Then I heard a loud voice in heaven say: “Now have come the salvation and the power and the kingdom of our God, and the authority of his Christ. For the accuser of our brothers, who accuses them before our God day and night, has been hurled down.

1. Satan slandered Job before God.

In the book of Job, he told God that Job only followed him because God blessed him. He said, “Touch his family, his riches, his body and you’ll see that he doesn’t love you.” He slandered Job before God.

2. Satan slandered God before Eve.

In the Garden of Eden, Satan said, “you will not die but you will become like God.” Satan slandered God before Eve, implying that God was keeping the best from her and Adam.

3. Satan slandered Jesus through the Pharisees.

Christ was slandered and accused by the Pharisees. They trumped up many false witnesses against him to lie about him.

The chief priests and the whole Sanhedrin were looking for false evidence against Jesus so that they could put him to death. But they did not find any, though many false witnesses came forward. Finally two came forward.
Matthew 26:59-60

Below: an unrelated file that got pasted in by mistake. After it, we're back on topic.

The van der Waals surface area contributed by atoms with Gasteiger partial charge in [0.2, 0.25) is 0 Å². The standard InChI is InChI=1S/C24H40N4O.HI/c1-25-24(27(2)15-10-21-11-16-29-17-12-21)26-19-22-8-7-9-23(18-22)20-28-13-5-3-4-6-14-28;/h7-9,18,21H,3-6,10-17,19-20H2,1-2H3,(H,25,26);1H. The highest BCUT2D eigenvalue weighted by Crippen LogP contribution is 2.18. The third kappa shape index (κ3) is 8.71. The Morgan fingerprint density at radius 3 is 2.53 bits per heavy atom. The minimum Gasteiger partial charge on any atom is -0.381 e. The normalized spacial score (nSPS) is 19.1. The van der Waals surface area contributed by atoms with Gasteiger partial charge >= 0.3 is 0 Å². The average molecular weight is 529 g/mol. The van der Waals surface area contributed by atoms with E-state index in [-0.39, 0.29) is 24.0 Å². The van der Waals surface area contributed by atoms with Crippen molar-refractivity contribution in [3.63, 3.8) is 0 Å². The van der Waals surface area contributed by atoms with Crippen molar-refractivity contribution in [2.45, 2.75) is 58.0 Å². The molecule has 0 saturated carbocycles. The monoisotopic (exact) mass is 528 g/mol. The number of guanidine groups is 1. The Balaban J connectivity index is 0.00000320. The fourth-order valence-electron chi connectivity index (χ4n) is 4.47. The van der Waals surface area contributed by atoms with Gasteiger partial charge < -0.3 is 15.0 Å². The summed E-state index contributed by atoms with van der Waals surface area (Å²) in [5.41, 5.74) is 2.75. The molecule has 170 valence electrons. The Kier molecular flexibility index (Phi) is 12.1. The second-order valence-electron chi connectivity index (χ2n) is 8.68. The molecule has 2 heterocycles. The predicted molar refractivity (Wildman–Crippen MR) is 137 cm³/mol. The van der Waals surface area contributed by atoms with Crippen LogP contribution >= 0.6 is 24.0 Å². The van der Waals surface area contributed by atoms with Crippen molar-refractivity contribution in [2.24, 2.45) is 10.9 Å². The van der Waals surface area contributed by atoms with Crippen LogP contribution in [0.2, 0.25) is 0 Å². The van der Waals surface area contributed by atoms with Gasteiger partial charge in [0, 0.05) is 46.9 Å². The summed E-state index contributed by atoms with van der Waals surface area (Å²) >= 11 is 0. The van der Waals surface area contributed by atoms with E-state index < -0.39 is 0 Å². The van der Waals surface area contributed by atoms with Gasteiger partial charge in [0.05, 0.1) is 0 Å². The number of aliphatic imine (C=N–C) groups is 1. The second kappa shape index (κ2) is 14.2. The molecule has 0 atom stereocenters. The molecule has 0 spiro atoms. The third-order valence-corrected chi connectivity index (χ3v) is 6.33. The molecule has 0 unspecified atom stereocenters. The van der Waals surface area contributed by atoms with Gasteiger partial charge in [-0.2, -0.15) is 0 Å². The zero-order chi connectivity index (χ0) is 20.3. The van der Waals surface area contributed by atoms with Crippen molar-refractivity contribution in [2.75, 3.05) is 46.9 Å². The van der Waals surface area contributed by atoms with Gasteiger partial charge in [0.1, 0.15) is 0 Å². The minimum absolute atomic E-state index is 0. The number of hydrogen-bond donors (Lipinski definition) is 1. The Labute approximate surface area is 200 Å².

Satan commonly uses slander. He brings discord and problems to individual Christians and the church by bringing false accusations. That is the devil’s character; he is a slanderer.

Application Question: Why does the enemy use slander?

1. Slander is meant to discourage the Christian.

Listen to what Nehemiah said: “They were all trying to frighten us, thinking, ‘Their hands will get too weak for the work, and it will not be completed’” (Nehemiah 6:9).

A discouraged, depressed Christian isn’t very productive in serving the kingdom of God. Often they become so focused on their problems that it weakens their hands in serving the Lord. Therefore, Satan works relentlessly to weaken and discourage the Christian, especially through slander.

2. Slander is meant to change the focus of the Christian.

Many times in seeking to defend our own reputation, we will find ourselves drawn away from focusing on God and the work of God. Satan slanders in order to distract the Christian.

3. Slander is meant to bring division.

Solomon said, “a whisperer separates friends” (Prov 16:28). The enemy will divide the church through slander, as he sends his whisperers around the church.

Observation Question: How does Nehemiah respond to the slander? How should we respond to gossip and slander?

1. Confront slander by telling the truth.